When rain starts drenching the West Coast, timely warnings on whether to expect a run-of-the mill pineapple express or a Biblical-style deluge can make the difference between catastrophe or just a soggy mess.
“If we can predict it, it helps,” said U.S. research meteorologist Martin Ralph, who is giving a public lecture at the University of Victoria today.
Ralph, whose research centres around atmospheric rivers — huge flows of water in the sky — hopes discovering more about the behaviour of these bands of water vapour will help forecasters predict where and when deluges will hit.
“Atmospheric rivers are a phenomenon we can predict a few days ahead and we’re working hard to zero in on exactly where it’s going to hit and how long it’s going to last and how strong it will be,” said Ralph, water cycle branch chief with the National Oceanic and Atmospheric Administration.
“A few days ahead, we sometimes don’t know within 500 kilometres where it is going to hit. And even a day ahead of time we may be off by 150 to 200 kilometres,” he said. “Volumes of big rainfall events are under-predicted by 50 per cent, on average, on the U.S. West Coast.”
Many systems produced by atmospheric rivers — which can be 500 kilometres wide and thousands of kilometres long — are relatively benign, producing rain or snow or events such as Victoria’s recent pineapple express, heavy rain from Hawaii.
But others can create devastation. If an atmospheric river heavily laden with water vapour stalls in one area, especially if the watershed is already saturated, there will be problems, said Ralph, who predicts more extreme rainfall events will occur as the atmosphere warms.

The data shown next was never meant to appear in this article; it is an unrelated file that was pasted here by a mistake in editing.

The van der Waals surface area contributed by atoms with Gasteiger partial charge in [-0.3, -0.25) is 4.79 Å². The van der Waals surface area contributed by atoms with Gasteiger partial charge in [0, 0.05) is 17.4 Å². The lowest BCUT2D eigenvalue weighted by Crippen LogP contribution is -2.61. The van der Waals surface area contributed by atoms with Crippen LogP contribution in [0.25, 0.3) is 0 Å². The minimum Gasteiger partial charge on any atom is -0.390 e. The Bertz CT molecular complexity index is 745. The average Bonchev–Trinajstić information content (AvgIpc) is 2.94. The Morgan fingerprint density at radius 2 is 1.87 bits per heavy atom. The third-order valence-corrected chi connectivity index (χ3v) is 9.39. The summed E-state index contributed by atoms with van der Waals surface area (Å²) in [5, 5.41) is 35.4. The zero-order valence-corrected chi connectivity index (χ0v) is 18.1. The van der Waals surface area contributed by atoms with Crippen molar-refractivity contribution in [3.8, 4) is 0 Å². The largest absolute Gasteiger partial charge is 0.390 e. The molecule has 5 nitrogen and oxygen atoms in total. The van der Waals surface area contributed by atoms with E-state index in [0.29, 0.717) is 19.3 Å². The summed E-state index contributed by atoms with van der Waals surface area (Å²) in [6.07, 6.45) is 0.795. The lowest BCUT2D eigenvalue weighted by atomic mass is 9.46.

A historical extreme rainstorm started on Christmas Eve in 1861 and pounded central California for 43 days, turning the state’s Central Valley into an inland sea, drowning cattle, killing thousands of people and bankrupting the state. California’s legislature had to move to San Francisco until Sacramento dried out six months later.
Studies of sediment deposits have shown such events occur in the area about every 200 years and another one is likely this century, Ralph said.
“The risk of an event like that is very real in our lifetime and, as we have learned through the tragedies of Katrina and Sandy, these rare events can be devastating,” he said.
That is why learning more about the atmospheric rivers and analyzing data from his agency’s 100 new weather stations is so important. The aim is to deliver accurate precipitation forecasts six to seven days before rain events happen, Ralph said.
That will not only improve flood preparedness and public safety, but also help with water resource planning as the climate changes, he said.
What: Storms, floods and atmospheric rivers
Where: Room D110, MacLaurin Building, UVic
When: Wednesday, 3-4 p.m.
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